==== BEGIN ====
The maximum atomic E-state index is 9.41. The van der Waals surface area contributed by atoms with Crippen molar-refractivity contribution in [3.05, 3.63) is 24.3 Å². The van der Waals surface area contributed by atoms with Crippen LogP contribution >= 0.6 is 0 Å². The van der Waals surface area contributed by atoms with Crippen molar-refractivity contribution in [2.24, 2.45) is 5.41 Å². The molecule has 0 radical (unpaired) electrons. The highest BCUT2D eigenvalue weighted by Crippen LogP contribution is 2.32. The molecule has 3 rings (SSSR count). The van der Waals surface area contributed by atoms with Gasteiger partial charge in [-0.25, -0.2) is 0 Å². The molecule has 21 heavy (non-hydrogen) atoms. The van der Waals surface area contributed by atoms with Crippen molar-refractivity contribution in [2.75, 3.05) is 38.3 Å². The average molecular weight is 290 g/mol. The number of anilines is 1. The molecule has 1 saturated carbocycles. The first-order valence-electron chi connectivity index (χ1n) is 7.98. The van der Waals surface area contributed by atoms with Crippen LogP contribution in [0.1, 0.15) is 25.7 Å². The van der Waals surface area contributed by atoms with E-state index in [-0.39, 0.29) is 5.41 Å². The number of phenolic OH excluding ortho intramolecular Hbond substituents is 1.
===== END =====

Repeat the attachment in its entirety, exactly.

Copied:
The maximum atomic E-state index is 9.41. The van der Waals surface area contributed by atoms with Crippen molar-refractivity contribution in [3.05, 3.63) is 24.3 Å². The van der Waals surface area contributed by atoms with Crippen LogP contribution >= 0.6 is 0 Å². The van der Waals surface area contributed by atoms with Crippen molar-refractivity contribution in [2.24, 2.45) is 5.41 Å². The molecule has 0 radical (unpaired) electrons. The highest BCUT2D eigenvalue weighted by Crippen LogP contribution is 2.32. The molecule has 3 rings (SSSR count). The van der Waals surface area contributed by atoms with Gasteiger partial charge in [-0.25, -0.2) is 0 Å². The molecule has 21 heavy (non-hydrogen) atoms. The van der Waals surface area contributed by atoms with Crippen molar-refractivity contribution in [2.75, 3.05) is 38.3 Å². The average molecular weight is 290 g/mol. The number of anilines is 1. The molecule has 1 saturated carbocycles. The first-order valence-electron chi connectivity index (χ1n) is 7.98. The van der Waals surface area contributed by atoms with Crippen LogP contribution in [0.1, 0.15) is 25.7 Å². The van der Waals surface area contributed by atoms with E-state index in [-0.39, 0.29) is 5.41 Å². The number of phenolic OH excluding ortho intramolecular Hbond substituents is 1.